Just like you use a wallet to carry your money around or use a safe deposit box to store jewelry and precious metals, you need to use a Bitcoin wallet to store and access your Bitcoins. But with so many dangers lurking online, as opposed to the physical world, it’s important to get to know how Bitcoin wallets work and learn the benefits of the many types of wallets you have today before choosing one.
To help you with this, here’s an in-depth guide to the different types of Bitcoin wallets, how they are used to access your Bitcoins, as well what advantages or disadvantages they offer to you as a user.
How Bitcoin Wallets Work
When you think of wallets, it’s natural to think of physical or digital devices that you use to store money in them. However, Bitcoin wallets are different than physical wallets, or e-wallets for that matter, as they don’t actually store your Bitcoins but just the location of your coins.
You see, whenever you buy Bitcoins they aren’t transacted to your wallet but they instead remain “stored” in the blockchain – Bitcoin’s digital ledger. To access them, you will need what is called a “private key” that proves you own that specific number of coins recorded in the blockchain. So, your Bitcoin wallet is basically a “safe” for this key and, if taken, it can be used to transfer/spend your BTC.
Cold Storage Wallets
One of the most popular ways of storing Bitcoins is by using “cold storage” wallets, i.e. wallets that have no access to the internet. The main reason why cold storage is preferred by many is that it minimizes risks of malware attacks and hacks that have taken so many Bitcoins throughout the years. However, even cold wallets will not be 100% reliable all the time.
Hardware wallets are the priciest of cold wallets but they are also one of the most secure ways to store your Bitcoins. Basically, hardware wallets are small physical devices built for storing your private keys offline. They come with more secure authentication protocols than other types of wallets and they are the preferred way to store larger sums of Bitcoin.
Hardware wallets use PINs and “seed phrases” to grant you access to your Bitcoins. A seed phrase is a long phrase (24+ words) made up of random words that can be used to access your Bitcoins again even if you lose or destroy your hardware wallet. A PIN, on the other hand, is used together with other authentication methods to transfer your Bitcoins through a computer connected to the internet.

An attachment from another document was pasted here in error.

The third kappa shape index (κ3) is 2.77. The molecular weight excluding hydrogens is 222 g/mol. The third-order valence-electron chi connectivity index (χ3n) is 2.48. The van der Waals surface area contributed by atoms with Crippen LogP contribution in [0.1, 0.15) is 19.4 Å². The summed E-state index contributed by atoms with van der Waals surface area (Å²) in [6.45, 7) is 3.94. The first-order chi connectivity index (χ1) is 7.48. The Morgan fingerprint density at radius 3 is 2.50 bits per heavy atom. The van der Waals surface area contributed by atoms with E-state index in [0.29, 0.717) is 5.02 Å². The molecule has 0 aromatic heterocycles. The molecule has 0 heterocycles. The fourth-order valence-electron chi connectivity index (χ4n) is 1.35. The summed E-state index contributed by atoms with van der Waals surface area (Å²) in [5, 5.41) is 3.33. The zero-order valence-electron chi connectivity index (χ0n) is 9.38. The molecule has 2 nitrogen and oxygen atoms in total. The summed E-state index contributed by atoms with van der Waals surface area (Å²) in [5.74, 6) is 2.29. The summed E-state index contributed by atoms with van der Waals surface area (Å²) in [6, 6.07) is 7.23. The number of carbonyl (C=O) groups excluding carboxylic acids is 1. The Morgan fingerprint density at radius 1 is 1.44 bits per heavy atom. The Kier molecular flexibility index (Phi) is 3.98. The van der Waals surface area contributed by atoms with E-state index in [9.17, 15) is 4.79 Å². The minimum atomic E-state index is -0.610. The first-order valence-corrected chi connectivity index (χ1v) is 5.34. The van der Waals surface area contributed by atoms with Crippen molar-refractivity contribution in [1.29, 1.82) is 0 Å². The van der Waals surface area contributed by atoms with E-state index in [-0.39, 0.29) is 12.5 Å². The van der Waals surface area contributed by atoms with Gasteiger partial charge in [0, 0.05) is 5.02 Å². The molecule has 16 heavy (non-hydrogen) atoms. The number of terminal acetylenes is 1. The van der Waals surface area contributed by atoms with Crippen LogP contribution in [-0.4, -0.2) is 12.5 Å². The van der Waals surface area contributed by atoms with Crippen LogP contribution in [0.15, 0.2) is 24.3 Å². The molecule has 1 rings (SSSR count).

Paper wallets are technically cold storage wallets that store the address to your private keys on printed paper. Paper wallets are cheaper than hardware wallets but they can also be risky because they can get damaged or lost, giving someone else access to your Bitcoins. Therefore, if you use a paper wallet, make sure that you make backup copies and store all of them in locations only you have access to.
You can also store your Bitcoins in a removable hard drive or a USB drive that you can encrypt to prevent anyone from accessing your keys. Just like paper wallets, when using encrypted drives you will need additional copies as drives can likewise be damaged. But unlike hardware wallets, you will not have any “seed phrase” to restore your Bitcoins if you lose or damage all of your drives.
Hot Storage wallets are wallets that are connected to the internet. As such, they are more susceptible to phishing attacks, malware like keyloggers, or viruses. In general, hot storage wallets are more recommended for keeping small amounts of Bitcoin that you can risk losing while larger investments are recommended to be kept in additional offline wallets.
Mobile wallets are wallets you can install on your Android/iOS devices and use to buy items in stores, shop online or transfer Bitcoins to other users. They are a good solution for anyone that wants to use Bitcoins fast and easily online or offline but they are also open to the security risks that come with online wallets or using mobile phones.
Online wallets are online providers of wallets that you can use to send/receive and access your Bitcoins wherever you are. Online wallets are often offered through Bitcoin exchanges, which means that you can also use them to buy or sell directly, and they can be linked to your desktop and mobile wallets.
Their biggest disadvantage, however, is that your keys are kept in an online website and in the hands of a third-party provider who will be 100% in charge of the safe storage of your Bitcoins. Online wallet services and exchanges are also more likely to be a target for cybercriminals than other types of wallets.
Desktop wallets are wallets that you can install on your laptops and desktops. They offer full control over your Bitcoins and are often compatible with hardware and mobile wallets. However, by using a desktop wallet, the security of your coins will be entirely up to you, so if your PC gets infected in any way you can risk losing your coins. On the plus side, you can set them up to use your PC for cold storage.
What’s the Best Type of Wallet?
There’s no right answer to this question. What wallet you choose will depend mostly on the size of your Bitcoin investment and the speed of transactions and security you want to enjoy. The common way to store Bitcoins for most people is to keep a fast and easy-to-use hot wallet for storing smaller sums of money for payments and using a second cold wallet to keep larger investments safe.
You can also disperse your Bitcoins into several wallets so that you’ll never risk losing everything if one wallet gets breached. Whatever road you choose to take, always make sure that you pay extra attention when transferring Bitcoins as the transactions can never be reversed, but also to never hand your private keys to a person or a service you can’t really trust.